Foraging may seem like an outdoor recreational activity for some, but it is also a form of income for others. An international group of researchers involved in the BioMonitor and the StarTree projects conducted a survey on non-wood forest products, involving more than 17,000 household in 28 European countries, and drew insights that will be deemed useful for policymakers involved in the bioeconomy.
Non-Wood Forest Products (NWFPs) are items in forests which we frequently cherry-pick while we go out for a nature walk. These include berries, mushrooms, nuts, resins and so on. Despite having an integral part of forest recreation, food security, rural income, and cultural heritage, these items are often overlooked and are therefore ignored in forest policy and management decisions as reflected by the poor data collection on them.
The Value of Non-Wood Forest Products
As reported, the collected NWFPs represent an economic value of 23.3 billion € per year in Europe. A data gap is evidently shown once comparing it to the suggested economic value of marketed NWFPs reported in the past (2.1 billion € per year). The study’s findings suggest that NWFPs being reported in the market represent only a small share and 86% of the collected weight is consumed by households and is not marketed.
26% of European households collect NWFPs, and their behaviors differ according to regions. Those in Eastern Europe think of these items as a source of income, as they sell a portion of what they gather to those residing in Western Europe, where most of the added value is generated. Present-day regulations for commercial picking of NWFPs from forests differ between these two regions. These end up influencing the food supply chain markets, and their relevance to rural development, and the bioeconomy.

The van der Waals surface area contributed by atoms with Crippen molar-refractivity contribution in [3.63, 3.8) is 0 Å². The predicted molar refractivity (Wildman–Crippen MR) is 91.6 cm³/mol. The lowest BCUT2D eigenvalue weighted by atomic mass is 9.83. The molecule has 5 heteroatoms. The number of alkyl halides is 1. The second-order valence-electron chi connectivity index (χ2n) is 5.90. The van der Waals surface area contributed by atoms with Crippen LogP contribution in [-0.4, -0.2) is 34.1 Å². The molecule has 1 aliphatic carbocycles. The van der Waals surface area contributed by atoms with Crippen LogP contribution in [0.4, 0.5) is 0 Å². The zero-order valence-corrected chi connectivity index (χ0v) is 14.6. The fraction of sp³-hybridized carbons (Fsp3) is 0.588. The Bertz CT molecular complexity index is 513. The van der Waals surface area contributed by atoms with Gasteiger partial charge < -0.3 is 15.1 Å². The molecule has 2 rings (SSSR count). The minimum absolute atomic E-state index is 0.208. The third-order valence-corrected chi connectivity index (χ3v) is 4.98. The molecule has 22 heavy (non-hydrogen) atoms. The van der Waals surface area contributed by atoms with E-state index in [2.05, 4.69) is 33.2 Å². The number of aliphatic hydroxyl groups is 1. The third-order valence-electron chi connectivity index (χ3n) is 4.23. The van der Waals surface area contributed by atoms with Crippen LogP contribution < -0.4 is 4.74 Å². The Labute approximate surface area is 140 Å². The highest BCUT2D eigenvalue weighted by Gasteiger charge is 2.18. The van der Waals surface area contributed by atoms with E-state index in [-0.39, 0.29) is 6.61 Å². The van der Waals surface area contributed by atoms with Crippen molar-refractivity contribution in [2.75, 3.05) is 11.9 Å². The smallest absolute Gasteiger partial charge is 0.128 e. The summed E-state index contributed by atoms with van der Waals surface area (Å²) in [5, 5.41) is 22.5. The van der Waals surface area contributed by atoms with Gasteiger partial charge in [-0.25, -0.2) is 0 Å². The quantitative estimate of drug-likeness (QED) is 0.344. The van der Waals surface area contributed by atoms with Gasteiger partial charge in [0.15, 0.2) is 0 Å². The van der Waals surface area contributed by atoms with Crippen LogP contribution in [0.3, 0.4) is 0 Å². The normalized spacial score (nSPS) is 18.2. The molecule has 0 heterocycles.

Its influence in the bioeconomy
Given the everchanging atmosphere of the European bioeconomy, the study is revealing the untapped potential of NWFPs. Below is an interview we did with Marko Lovrić from the European Forest Institute (EFI) who co-wrote the paper in behalf of BioMonitor.
The EU Green Deal mentions of the “Farm to Fork Strategy”. Do you think products foraged as food from forests should be included in this plan?
ML: Yes, they should be included. With respect to main highlights of the Strategy, they are almost free of chemical pesticides and fertilizers, they have higher nutritional value than their agriculture-based counterparts do, and they present a healthy and sustainable diet contribution.
More people are discussing the need to make our bioeconomy and our supply chain sustainable. Which SDGs will forests meet if non-wood forest products are to be accounted for?
ML: The biggest difference if NWFPs are included will be in no.12 (Ensure sustainable consumption and production patterns). Forests contribute to several SDGs, such as no.13 (climate action), no.6 (clean water and sanitation), and increase in agricultural productivity (no.2) can reduce pressures on forests. However, there are some SDGs that pose threat to forests and to people dependent on them, such as expansion of agricultural crops for food or energy (no.1 and 7), while development linked to economic growth (no.8), industry and infrastructure (no.9) may lead to diminished forest area.
The coronavirus is changing our lives overnight. Will this affect the NWFPs as it is part of the rural livelihood in Eastern Europe and food supply chain in Western Europe?
ML: It is probable that the international supply-chains of fresh NWFPs will be disrupted, which will affect rural income in Eastern Europe. Increasing prominence of NWFPs of policy agenda also means recognizing its economic potential and where this value is generated. Thus, strengthening the role of added-value NWFPs in Eastern Europe may mitigate these negative short-term effects.
At this point, the forests’ role comes in three-folds rather than two: other than providing wood-based products and sustaining our environment, forests contain an emerging bio-based market rooted on NWFPs. The BioMonitor project seeks to provide a clearer picture of the bioeconomy’s extensive impact on our lives through data. Better forecasting can be made on the forest-based bioeconomy, as the data gap on NWFPS is addressed. This will help policymakers develop better policies and forest management practices across regions. In the long run, these will not only preserve nature but also safeguard a better future for the rural communities in Europe.
Click here to gain full access of their study.
Lovrić M., Da Re R., Vidale E., Prokofieva I., Wong J., Pettenella D., Verkerk P.J, Mavsar R., 2020. Non-wood forest products in Europe – A quantitative overview. Forest Policy and Economics, Volume 116, July 2020